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Tempering Justice With Mercy: Waivers Of Inadmissibility In Consular Processing

by Brian Bolton

An inadmissibility finding by a U.S. Consular Officer is not necessarily the end of the road for aliens who wish to travel or immigrate to the United States. Various sections of the Immigration and Naturalization Act ("INA") provide waivers for most grounds of ineligibility, effectively allowing consular officials to "temper justice with mercy" by issuing restricted visas to aliens who would otherwise be barred from entering the United States.

Nonimmigrant cases make up the bulk of waiver requests. According to INA 212(d)(3)(A)(i), NIV applicants may, under certain circumstances, be granted a visa even if they are found ineligible under one or more of the vast majority of the INA 212(a) ineligibilities (the exceptions being the more-specifically focused bans against spies, saboteurs, perpetrators of genocide, or others whose entry to the United States would have serious adverse foreign-policy consequences).

NIV applicants may be found inadmissible in the context of their application interview, or the ineligibility may be pre-existing. In either case, the consular officer must refuse the application under the relevant section(s) of the INA. Recommending the case to the Department of Homeland Security for a waiver of ineligibility is a discretionary function of the consular officer. The Foreign Affairs Manual says that consular officers "should not hesitate to exercise this authority," as long as they do not consider the alien's travel to be "contrary to U.S. interests" (9 FAM 40.301 N1).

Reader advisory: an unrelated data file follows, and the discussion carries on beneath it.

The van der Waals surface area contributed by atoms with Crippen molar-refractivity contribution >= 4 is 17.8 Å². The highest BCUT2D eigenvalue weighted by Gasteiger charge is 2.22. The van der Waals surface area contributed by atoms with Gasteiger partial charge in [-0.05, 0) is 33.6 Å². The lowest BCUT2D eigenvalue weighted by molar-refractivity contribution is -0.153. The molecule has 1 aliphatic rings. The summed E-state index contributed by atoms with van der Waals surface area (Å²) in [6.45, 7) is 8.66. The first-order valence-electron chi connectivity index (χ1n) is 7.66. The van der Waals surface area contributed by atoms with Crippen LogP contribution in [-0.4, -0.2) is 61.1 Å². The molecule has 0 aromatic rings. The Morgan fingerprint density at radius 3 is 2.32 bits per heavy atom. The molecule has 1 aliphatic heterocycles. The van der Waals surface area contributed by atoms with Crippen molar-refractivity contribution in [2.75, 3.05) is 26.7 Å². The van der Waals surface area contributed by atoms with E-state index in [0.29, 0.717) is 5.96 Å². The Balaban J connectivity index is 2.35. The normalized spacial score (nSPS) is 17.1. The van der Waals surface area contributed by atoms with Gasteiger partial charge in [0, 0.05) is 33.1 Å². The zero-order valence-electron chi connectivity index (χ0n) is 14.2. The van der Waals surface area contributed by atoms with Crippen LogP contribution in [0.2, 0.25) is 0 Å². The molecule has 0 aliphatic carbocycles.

Without a consular officer's favorable recommendation for a waiver, it is unlikely that the applicant will receive a visa. According to at least four different FAM sections (9 FAM 40.301 N6.1(b), 9 FAM 40.301 N6.2(a)(2), 9 FAM 40.301 N6.2-1, and 9 FAM 40.301 N6.2-2(a)), consular officers who do not support individual waiver cases should refer them to Department of State headquarters, particularly if the applicant (or his/her representative) requests consideration for a waiver. Even so, this "second bite at the apple" is widely viewed as an ineffective option, since DOS headquarters usually upholds the consular post's initial judgment that the case does not merit a recommendation for a waiver.

Therefore, in order for a waiver case to be successful, it is crucial to obtain a positive recommendation from the consular officer. Per the FAM, the criteria to be used in making this decision are the recency and seriousness of the violation, the reasons for the applicant's travel, and the positive or negative effect of the travel on U.S. public interests (9 FAM 40.301 N3(b)). The FAM states that there is no requirement for the passage of a specific amount of time in order for the violations not to be considered "recent"; nevertheless, consular officers often regard the first five years after the alien's last offense, conviction, or reintegration into society as too "recent" a timeframe for a waiver to be appropriate.